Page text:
Sure, it was Remigio who ended up getting open and making the touchdown grab, but the play was only made possible through the attention that Cal’s top two receivers this season, Polk and Crawford, drew away from the top left of the field, where Remigio found an opening. Oregon’s defense was playing in a variation of a cover-3 zone defense, meaning that the deep section of the field was split into thirds between the safety and the two outside cornerbacks, while the remaining four pass defenders split up the shorter strip of the field.

Crawford, who was lined up adjacent to Remigio upon the snap, ran a simple fly route toward the right side of the end zone. You often hear about quarterbacks “moving defenders with their eyes,” and that’s exactly what Garbers did on this play. After faking the handoff, he gave a quick glance over to Crawford, which was enough to move Oregon safety Jordan Happle, who was in charge of the deep-middle zone, to the right side of the field, thus removing him from the important area of the play.

On the other side, Polk ran a post route, sprinting vertically downfield from the left sideline before cutting in at a 45-degree angle toward the middle of the field. Oregon’s star cornerback Deommodore Lenoir was tasked with covering the deep-left zone of the field, but when Polk cut inside, Lenoir followed him, mistakenly sticking with his receiver for too long.

Zone defenses are so hard to execute because when a receiver leaves one zone and enters another, the defender has to “pass him off” to his teammate in the other zone so that neither of them ends up out of position. That process has to happen smoothly enough, however, that the gap between the two zones isn’t big enough for the quarterback to find his receiver. By trailing Polk to the middle of the field, Lenoir left the deep-left portion in front of the end zone wide open, and Garbers took full advantage.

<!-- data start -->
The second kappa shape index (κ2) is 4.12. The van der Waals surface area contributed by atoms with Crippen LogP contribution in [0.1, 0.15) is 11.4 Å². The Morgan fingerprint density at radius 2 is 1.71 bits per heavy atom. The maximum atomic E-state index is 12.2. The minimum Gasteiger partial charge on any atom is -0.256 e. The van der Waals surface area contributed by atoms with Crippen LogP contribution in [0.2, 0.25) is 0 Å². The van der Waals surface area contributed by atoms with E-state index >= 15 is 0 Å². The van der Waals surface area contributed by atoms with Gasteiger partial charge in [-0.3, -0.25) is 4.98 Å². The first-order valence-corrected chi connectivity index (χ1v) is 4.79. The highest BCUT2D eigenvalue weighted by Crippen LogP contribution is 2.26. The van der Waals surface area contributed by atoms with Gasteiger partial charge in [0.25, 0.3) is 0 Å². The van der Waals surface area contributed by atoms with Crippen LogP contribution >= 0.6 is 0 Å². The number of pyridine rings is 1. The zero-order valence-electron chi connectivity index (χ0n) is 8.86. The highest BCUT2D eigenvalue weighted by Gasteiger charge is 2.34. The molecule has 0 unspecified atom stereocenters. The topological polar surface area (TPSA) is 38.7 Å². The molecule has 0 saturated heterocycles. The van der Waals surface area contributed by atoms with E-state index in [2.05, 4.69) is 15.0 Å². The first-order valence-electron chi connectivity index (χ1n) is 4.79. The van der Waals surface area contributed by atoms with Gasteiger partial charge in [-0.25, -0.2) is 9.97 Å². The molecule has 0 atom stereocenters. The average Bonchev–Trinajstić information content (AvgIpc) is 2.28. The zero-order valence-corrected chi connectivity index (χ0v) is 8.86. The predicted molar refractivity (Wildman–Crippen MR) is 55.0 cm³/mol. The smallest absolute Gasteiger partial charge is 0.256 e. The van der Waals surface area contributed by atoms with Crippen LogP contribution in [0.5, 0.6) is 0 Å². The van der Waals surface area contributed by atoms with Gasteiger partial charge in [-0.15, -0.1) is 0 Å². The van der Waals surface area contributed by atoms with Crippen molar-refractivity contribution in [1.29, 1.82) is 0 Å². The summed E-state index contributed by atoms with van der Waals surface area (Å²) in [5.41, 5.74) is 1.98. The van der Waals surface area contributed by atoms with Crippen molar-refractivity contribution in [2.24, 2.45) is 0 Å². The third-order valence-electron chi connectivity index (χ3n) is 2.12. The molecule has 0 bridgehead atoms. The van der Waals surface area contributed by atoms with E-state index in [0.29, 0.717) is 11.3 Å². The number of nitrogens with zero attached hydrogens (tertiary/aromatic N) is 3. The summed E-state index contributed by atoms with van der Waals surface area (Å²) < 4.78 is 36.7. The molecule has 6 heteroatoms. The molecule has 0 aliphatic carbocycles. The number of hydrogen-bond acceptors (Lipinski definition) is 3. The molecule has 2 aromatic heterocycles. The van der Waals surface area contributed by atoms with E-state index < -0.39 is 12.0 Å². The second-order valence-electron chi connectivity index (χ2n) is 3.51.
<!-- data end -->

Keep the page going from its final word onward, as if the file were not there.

Remigio began his route with a shallow drag across the field, but once he reached the left side, he darted toward the goal line, entering the voided zone that was supposed to be manned by Lenoir. By the time Lenoir passed Polk’s route off of to Happle and tried to peel back toward the left side, he was already too far out of position to get back into his zone. Realizing all three of Cal’s route-runners had gone deep, Oregon linebackers Isaac Slade-Matautia and Mase Funa also tried to recover and catch up to Remigio, but the receiver was already several strides ahead.

Garbers delivered a perfect ball to Remigio, putting the Bears up 21-17, which ended up being the final score of the contest. Cal’s quarterback has clearly made strides in recognizing zone defenses throughout his time with the Bears, and the pass protection on the play was ample enough to let Remigio’s route develop. Cal’s offense had a rough second half overall, but it was plays such as this one that provide a glimpse of what Musgrave’s scheming can provide in the games and seasons to come.

Shailin Singh covers football. Contact him at [email protected].